It was actually hand written on the death certificate and the other information was correct. She was 38 years old and died in Scott County Tennessee of TB
+1 vote

I know that sometimes it is very difficult to find things for certain people. I agree with anonymous who said that you might be able to get the death certificate changed. Sanitariums, which is what TB hospitals were called, were often not great places. The doctor who signed the death certificate may not have been the one treating your grandmother. He probably just wasn't paying attention. You may be able to find out a little more through your state historical society. They may have the records. I would think your best bet is to look in the census records. You didn't say how old your grandparents were when they died. However, they should be listed in the census before they died with their children and probably with their parents. Good Luck!
by Emily Martinez G2G4 (4.6k points)
+1 vote
I was working on an unrelated family, where I found the name at birth was wrong on the birth certificate.  Many genealogies had two children born to the same family at the same time.  More research showed that there was only one.  The individual apparently needed his birth certificate to obtain a passport when he was in his 50s or 60s.  There is documentation that his brother had to testify to his name and DOB in order for a new certificate to be issued as an amendment.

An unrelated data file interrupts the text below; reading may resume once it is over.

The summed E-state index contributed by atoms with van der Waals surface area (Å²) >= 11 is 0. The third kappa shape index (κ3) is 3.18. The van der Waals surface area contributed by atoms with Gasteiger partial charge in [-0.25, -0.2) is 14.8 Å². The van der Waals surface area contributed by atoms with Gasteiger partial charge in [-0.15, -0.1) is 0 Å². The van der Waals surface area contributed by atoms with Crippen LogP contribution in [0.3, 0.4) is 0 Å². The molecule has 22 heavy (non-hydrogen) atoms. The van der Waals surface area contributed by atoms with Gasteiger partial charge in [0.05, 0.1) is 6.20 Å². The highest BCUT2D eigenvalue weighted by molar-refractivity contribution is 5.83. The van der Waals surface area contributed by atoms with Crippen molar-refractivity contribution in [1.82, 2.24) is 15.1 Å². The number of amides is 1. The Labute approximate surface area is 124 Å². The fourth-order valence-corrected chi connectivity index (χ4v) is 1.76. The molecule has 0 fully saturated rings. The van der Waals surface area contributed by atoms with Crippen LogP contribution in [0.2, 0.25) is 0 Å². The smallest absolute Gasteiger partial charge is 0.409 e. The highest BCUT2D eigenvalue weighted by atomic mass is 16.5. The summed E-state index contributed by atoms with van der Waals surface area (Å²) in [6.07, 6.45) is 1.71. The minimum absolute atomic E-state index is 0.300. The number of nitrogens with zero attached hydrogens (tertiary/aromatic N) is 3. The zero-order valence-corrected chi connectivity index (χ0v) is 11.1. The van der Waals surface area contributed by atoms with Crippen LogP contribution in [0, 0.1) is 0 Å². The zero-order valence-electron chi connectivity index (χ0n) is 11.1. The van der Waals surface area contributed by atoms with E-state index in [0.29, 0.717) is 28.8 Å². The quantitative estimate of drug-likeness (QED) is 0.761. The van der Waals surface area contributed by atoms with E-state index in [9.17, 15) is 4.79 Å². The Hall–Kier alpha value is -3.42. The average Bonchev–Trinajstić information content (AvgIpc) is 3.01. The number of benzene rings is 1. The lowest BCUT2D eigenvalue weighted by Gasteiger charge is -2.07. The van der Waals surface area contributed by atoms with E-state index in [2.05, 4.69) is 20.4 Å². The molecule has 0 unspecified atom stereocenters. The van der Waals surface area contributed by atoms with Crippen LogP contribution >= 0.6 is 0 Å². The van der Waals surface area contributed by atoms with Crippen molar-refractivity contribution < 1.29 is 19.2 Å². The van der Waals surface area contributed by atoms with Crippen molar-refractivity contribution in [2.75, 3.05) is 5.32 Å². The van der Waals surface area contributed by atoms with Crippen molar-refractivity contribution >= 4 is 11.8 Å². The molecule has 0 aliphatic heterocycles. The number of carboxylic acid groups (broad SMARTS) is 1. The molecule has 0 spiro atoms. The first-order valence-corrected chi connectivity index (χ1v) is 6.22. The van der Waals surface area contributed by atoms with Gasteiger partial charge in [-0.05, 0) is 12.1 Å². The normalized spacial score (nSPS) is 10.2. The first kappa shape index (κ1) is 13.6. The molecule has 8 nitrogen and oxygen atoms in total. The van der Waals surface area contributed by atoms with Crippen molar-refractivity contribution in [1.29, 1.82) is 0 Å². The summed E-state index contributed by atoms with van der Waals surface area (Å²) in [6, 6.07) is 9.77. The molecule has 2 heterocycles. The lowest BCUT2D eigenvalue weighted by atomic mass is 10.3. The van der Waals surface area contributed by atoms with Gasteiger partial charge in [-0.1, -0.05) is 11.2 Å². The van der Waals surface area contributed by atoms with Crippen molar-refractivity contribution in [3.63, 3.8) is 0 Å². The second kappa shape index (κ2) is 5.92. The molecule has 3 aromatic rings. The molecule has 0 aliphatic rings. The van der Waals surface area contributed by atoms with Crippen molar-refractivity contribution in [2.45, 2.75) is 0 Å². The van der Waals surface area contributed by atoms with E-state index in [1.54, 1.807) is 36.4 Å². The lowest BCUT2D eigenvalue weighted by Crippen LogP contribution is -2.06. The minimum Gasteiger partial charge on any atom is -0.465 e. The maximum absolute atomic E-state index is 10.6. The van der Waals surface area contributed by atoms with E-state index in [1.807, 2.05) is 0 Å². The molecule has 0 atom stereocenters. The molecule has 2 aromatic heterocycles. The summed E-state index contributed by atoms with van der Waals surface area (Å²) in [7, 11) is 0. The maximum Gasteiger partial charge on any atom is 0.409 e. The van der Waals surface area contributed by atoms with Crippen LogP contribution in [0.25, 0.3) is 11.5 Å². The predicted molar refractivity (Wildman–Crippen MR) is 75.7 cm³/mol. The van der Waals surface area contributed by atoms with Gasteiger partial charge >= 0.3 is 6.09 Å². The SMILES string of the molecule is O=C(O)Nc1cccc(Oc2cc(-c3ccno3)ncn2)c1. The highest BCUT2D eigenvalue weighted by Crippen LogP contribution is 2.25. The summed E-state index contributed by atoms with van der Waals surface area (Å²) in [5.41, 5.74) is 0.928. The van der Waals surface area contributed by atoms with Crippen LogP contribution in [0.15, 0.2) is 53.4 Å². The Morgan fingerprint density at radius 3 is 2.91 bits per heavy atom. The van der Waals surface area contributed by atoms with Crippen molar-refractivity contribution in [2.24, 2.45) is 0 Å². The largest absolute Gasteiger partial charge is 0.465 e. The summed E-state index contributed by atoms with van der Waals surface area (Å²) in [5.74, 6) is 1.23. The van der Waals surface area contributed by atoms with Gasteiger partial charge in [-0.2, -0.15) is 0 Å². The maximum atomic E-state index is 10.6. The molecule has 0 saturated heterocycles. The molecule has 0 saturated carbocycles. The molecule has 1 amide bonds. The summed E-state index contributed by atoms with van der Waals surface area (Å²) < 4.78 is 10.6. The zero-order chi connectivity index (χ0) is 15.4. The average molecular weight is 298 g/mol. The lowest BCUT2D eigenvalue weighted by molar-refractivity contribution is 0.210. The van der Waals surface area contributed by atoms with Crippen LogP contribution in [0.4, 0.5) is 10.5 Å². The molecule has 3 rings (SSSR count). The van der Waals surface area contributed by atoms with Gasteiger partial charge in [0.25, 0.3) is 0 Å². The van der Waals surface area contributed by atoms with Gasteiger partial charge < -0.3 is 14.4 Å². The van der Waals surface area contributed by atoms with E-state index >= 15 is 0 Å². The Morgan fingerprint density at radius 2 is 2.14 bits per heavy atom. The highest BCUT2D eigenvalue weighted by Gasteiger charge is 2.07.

You can have records changed, but sometimes it just isn't worth the hassle. . . . and then there is the problem of locating the correction later and making a match.
by Kathy Rabenstein G2G6 Pilot (198k points)
+1 vote

As mentioned previously,  since so much time has past that even if the official record keepers will modify the document,  it's not effective.   It's been copied, microfilmed, and distributed to endless other sources by now,  not to mention how the internet has now spread the information like a virus.   The good news,  it's obvious it was an error. 

I agree with the approach "anonymous" recommends... "To my mind the best way is to make the corrections here on Wikitree and add a dialog or research notes explaining the discrepancies for future researchers.  Also, where possible make comments or corrections on any other websites that come up with the incorrect record.  That is how I have dealt with such things."  

However,  if this really bothers you,  contact the "official" keeper of this record in Tennessee.  This link provides the steps to change the sex on a BIRTH certificate.  (For a Fee.)   They will have similar requirements for a death certificate.  https://www.tn.gov/health/health-program-areas/vital-records/corrected-certificate.html#Documentary_Evidence

It's a bit bureaucratic,  requires evidence of true sex,  signed and notarized affivadit,  fee for the change and additional fee for a copy of the changed document.   

by Peggy McReynolds G2G6 Pilot (181k points)
edited by Peggy McReynolds
Thank you for the information, I am pretty sure at this point and time I am just going to have to leave it alone and just correct it when I see it. It's so frustrating when I search for my Grandparents because it almost seems like they didn't exist. I know the 1900's in the south rural areas did not keep really good records but I find information about my Great Grandparents but nothing on my Grandparents.